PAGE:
The Washington Post‘s Marcia Davis catches up with Ha Jin, who recently won the PEN/Faulkner award for his novel War Trash.
He has come to accept the prestigious PEN/Faulkner Award for his work “War Trash,” a novel about a Chinese Army veteran of the Korean War who ends up in a U.S. prisoner-of-war camp.
Jin is honored, of course, pleased that others find his work deserving. But he is not fooled either, not caught up in the flash and glitter of the literati life or any idea that winning awards — and he’s captured quite a few in the relatively short time he’s been in the United States — means more than a moment of recognition. That is not his style.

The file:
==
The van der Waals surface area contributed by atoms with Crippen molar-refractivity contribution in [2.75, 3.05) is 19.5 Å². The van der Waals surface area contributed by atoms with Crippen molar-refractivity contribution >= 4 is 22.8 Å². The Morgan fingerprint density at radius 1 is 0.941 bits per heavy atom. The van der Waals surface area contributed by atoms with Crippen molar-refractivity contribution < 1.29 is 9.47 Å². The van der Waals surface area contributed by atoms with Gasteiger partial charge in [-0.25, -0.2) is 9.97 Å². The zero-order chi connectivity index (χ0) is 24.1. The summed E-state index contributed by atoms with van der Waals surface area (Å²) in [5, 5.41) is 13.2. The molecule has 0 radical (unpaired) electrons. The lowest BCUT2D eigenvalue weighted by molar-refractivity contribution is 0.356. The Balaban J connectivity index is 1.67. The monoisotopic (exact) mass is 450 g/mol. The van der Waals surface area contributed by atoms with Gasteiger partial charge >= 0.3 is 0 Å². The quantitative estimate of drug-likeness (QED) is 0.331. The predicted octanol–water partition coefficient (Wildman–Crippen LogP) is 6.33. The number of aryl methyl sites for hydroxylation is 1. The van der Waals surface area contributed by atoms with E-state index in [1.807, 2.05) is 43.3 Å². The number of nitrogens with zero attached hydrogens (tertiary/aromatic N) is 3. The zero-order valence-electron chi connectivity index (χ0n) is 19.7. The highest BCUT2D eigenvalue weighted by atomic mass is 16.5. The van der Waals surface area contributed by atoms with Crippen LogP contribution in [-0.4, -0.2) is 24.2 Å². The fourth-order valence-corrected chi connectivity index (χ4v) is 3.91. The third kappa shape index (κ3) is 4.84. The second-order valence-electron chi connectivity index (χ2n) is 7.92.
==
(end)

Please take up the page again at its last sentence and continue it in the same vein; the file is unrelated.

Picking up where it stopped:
“To become a winner is by luck,” he says in his soft-spoken and heavily accented English. “Among the finalists, many of them are winners of other awards. That shows [winning] depends on so many things, including the judges’ tastes. But a book has to be good to become a finalist.”
It’s simultaneously refreshing and sobering to hear Ha Jin say that he’s “still struggling” and that he “could fail at any moment.” Read on.
Link via Confessions of an Idiosyncratic Mind.